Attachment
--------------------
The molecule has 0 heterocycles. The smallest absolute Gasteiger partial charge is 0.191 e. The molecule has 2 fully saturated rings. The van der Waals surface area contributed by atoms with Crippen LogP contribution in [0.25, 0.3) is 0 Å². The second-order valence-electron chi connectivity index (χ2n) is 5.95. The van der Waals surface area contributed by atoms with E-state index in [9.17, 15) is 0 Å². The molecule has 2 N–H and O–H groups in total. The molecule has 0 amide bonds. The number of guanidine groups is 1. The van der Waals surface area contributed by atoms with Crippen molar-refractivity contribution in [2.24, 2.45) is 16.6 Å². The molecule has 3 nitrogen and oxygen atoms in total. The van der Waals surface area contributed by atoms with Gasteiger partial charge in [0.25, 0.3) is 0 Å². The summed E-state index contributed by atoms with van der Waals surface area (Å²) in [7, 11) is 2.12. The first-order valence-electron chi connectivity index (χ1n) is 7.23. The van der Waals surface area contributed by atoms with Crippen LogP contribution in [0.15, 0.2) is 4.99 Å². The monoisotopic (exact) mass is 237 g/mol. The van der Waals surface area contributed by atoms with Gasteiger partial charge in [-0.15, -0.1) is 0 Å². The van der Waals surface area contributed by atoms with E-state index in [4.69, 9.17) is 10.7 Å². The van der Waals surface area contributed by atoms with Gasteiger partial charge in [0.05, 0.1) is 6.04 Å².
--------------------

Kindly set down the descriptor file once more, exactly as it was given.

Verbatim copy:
The molecule has 0 heterocycles. The smallest absolute Gasteiger partial charge is 0.191 e. The molecule has 2 fully saturated rings. The van der Waals surface area contributed by atoms with Crippen LogP contribution in [0.25, 0.3) is 0 Å². The second-order valence-electron chi connectivity index (χ2n) is 5.95. The van der Waals surface area contributed by atoms with E-state index in [9.17, 15) is 0 Å². The molecule has 2 N–H and O–H groups in total. The molecule has 0 amide bonds. The number of guanidine groups is 1. The van der Waals surface area contributed by atoms with Crippen molar-refractivity contribution in [2.24, 2.45) is 16.6 Å². The molecule has 3 nitrogen and oxygen atoms in total. The van der Waals surface area contributed by atoms with Gasteiger partial charge in [0.25, 0.3) is 0 Å². The summed E-state index contributed by atoms with van der Waals surface area (Å²) in [7, 11) is 2.12. The first-order valence-electron chi connectivity index (χ1n) is 7.23. The van der Waals surface area contributed by atoms with Crippen LogP contribution in [0.15, 0.2) is 4.99 Å². The monoisotopic (exact) mass is 237 g/mol. The van der Waals surface area contributed by atoms with Gasteiger partial charge in [-0.15, -0.1) is 0 Å². The van der Waals surface area contributed by atoms with E-state index in [4.69, 9.17) is 10.7 Å². The van der Waals surface area contributed by atoms with Gasteiger partial charge in [0.05, 0.1) is 6.04 Å².